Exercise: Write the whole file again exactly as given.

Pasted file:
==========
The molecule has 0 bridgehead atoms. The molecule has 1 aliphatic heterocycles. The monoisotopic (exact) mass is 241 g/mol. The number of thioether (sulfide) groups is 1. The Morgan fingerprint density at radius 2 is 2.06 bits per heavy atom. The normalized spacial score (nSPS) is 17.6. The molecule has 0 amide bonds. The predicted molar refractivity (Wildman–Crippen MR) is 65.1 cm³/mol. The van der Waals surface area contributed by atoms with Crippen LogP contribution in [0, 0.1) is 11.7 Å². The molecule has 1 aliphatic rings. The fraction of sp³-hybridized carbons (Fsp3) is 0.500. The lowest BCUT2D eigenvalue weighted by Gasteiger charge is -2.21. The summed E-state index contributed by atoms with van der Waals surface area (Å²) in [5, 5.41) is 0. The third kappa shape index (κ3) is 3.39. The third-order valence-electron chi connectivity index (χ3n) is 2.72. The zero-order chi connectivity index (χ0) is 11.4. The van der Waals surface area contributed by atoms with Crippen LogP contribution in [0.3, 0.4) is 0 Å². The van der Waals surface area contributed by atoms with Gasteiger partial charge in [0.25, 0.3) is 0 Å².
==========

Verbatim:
The molecule has 0 bridgehead atoms. The molecule has 1 aliphatic heterocycles. The monoisotopic (exact) mass is 241 g/mol. The number of thioether (sulfide) groups is 1. The Morgan fingerprint density at radius 2 is 2.06 bits per heavy atom. The normalized spacial score (nSPS) is 17.6. The molecule has 0 amide bonds. The predicted molar refractivity (Wildman–Crippen MR) is 65.1 cm³/mol. The van der Waals surface area contributed by atoms with Crippen LogP contribution in [0, 0.1) is 11.7 Å². The molecule has 1 aliphatic rings. The fraction of sp³-hybridized carbons (Fsp3) is 0.500. The lowest BCUT2D eigenvalue weighted by Gasteiger charge is -2.21. The summed E-state index contributed by atoms with van der Waals surface area (Å²) in [5, 5.41) is 0. The third kappa shape index (κ3) is 3.39. The third-order valence-electron chi connectivity index (χ3n) is 2.72. The zero-order chi connectivity index (χ0) is 11.4. The van der Waals surface area contributed by atoms with Crippen LogP contribution in [0.3, 0.4) is 0 Å². The van der Waals surface area contributed by atoms with Gasteiger partial charge in [0.25, 0.3) is 0 Å².